While some believe reliability and safety go hand in hand, the reality is reliability depends on safety. If your equipment is not safe, then it cannot be reliable. On the other hand, at plants where reliability is a big issue, the pressure is on operators to keep equipment up and running. This can result in operators cutting corners with safety to maintain throughput. It is important for everyone to understand that in order to have safe and reliable equipment, everyone has to do the right things when it comes to safety. Cutting corners on safety to keep equipment running doesn’t help anyone and puts personal health and safety at risk. If you have been cutting corners on safety at your plant, do the right thing starting today – shut it off and demand that someone make it right.


If your job is to operate a piece of equipment – it doesn’t matter if it is a Boeing 747, a chemical reactor, paper machine, steam turbine, or flour mill – you should be using a detailed checklist to start up the machine, shut it down, make sure it is fit for use, or perform a product change. The checklist wasn’t created because someone thinks they are smarter than you or that equipment operators are dummies; the checklist was created to ensure we do our jobs in the correct order and sequence to guarantee safety and reliability. If you are still skeptical, think for a moment about how much training the average commercial airline pilot has to go through to become certified to pilot or co-pilot an aircraft. Does anyone doubt their intelligence? Yet each and every flight, the pilots go through a detailed checklist to ensure the aircraft they are operating is fit for use.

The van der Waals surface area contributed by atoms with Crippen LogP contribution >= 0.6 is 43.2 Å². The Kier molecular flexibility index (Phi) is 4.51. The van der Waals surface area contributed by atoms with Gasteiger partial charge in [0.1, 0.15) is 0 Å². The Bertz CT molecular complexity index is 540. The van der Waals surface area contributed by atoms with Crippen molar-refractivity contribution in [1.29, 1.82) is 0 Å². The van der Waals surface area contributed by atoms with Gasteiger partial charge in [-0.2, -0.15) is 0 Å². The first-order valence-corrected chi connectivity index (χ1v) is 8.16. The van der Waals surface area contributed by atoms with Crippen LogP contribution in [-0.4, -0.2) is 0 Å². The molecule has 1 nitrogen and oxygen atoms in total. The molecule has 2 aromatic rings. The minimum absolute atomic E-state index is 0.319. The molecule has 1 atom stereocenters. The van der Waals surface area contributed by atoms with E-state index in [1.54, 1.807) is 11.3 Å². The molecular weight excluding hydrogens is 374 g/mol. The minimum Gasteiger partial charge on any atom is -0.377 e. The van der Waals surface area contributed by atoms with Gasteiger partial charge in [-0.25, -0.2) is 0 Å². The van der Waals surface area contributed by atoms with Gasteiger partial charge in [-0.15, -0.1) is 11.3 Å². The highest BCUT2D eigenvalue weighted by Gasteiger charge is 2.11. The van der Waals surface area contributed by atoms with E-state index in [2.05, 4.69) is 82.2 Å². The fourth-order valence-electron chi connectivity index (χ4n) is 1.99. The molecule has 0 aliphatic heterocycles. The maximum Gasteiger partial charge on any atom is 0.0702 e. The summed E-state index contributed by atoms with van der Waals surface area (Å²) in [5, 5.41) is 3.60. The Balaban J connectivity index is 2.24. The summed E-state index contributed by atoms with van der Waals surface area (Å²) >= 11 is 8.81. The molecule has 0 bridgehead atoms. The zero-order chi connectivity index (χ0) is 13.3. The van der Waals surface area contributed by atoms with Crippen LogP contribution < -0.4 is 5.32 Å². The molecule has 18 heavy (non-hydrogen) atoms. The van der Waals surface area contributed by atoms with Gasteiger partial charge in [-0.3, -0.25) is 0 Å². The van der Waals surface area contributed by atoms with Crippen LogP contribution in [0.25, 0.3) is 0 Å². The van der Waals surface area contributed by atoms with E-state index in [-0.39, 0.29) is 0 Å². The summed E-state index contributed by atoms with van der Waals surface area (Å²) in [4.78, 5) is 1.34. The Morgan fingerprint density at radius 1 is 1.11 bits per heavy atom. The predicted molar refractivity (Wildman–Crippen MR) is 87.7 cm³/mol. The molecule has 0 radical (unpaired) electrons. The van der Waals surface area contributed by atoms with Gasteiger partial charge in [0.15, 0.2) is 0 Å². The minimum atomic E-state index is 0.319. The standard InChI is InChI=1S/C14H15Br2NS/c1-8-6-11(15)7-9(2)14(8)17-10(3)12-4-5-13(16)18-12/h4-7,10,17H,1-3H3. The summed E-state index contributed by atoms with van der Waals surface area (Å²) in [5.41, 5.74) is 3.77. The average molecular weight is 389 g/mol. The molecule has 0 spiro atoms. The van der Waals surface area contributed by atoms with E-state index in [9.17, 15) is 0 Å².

The best equipment operators enjoy their work, see the value in what they do and, quite often, have some great ideas on how to improve both processes and equipment. And they do this while working rotating shifts, often scheduled to work while their children and families get on school buses, or play in ballgames and concerts. Yet, when something goes wrong in the middle of the night, while engineers and managers are home sleeping, they are the first people we seek to blame for the upset.

These top 10 items for equipment operators will improve the lives of everyone who work at a manufacturing facility. And for those who question the important work of operators and maintenance people, then perhaps they should try working at least three months of back-to-back rotating shifts to truly appreciate the sacrifices these people make to keep things running.

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Douglas Plucknette

Doug Plucknette is the founder of Reliability Solutions, Inc., and has worked with large industrial companies worldwide, helping them improve their reliability and operational performance. He is the author of the books, “Reliability Centered Maintenance Using RCM Blitz™” and “Clean, Green and Reliable,” and has published over 60 articles. He has been a featured speaker at numerous industry conferences.